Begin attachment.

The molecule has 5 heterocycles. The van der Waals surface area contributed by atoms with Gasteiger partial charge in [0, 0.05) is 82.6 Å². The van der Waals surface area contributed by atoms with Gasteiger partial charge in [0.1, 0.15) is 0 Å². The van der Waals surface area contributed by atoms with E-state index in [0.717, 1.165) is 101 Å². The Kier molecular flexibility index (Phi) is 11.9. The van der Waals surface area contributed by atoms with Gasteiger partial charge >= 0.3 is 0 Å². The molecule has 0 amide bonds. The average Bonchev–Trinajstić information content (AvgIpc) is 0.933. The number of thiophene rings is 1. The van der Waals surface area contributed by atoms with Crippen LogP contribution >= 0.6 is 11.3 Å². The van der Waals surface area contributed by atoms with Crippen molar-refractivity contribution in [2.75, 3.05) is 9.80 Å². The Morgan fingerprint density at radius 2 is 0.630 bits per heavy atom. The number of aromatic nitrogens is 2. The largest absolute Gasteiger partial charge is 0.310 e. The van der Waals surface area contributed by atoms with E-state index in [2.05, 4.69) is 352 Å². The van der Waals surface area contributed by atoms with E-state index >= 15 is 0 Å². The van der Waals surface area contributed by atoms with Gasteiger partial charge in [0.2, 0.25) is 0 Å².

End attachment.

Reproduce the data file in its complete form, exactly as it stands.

The molecule has 5 heterocycles. The van der Waals surface area contributed by atoms with Gasteiger partial charge in [0, 0.05) is 82.6 Å². The van der Waals surface area contributed by atoms with Gasteiger partial charge in [0.1, 0.15) is 0 Å². The van der Waals surface area contributed by atoms with E-state index in [0.717, 1.165) is 101 Å². The Kier molecular flexibility index (Phi) is 11.9. The van der Waals surface area contributed by atoms with Gasteiger partial charge >= 0.3 is 0 Å². The molecule has 0 amide bonds. The average Bonchev–Trinajstić information content (AvgIpc) is 0.933. The number of thiophene rings is 1. The van der Waals surface area contributed by atoms with Crippen LogP contribution >= 0.6 is 11.3 Å². The van der Waals surface area contributed by atoms with Crippen molar-refractivity contribution in [2.75, 3.05) is 9.80 Å². The Morgan fingerprint density at radius 2 is 0.630 bits per heavy atom. The number of aromatic nitrogens is 2. The largest absolute Gasteiger partial charge is 0.310 e. The van der Waals surface area contributed by atoms with E-state index in [2.05, 4.69) is 352 Å². The van der Waals surface area contributed by atoms with E-state index >= 15 is 0 Å². The van der Waals surface area contributed by atoms with Gasteiger partial charge in [0.2, 0.25) is 0 Å².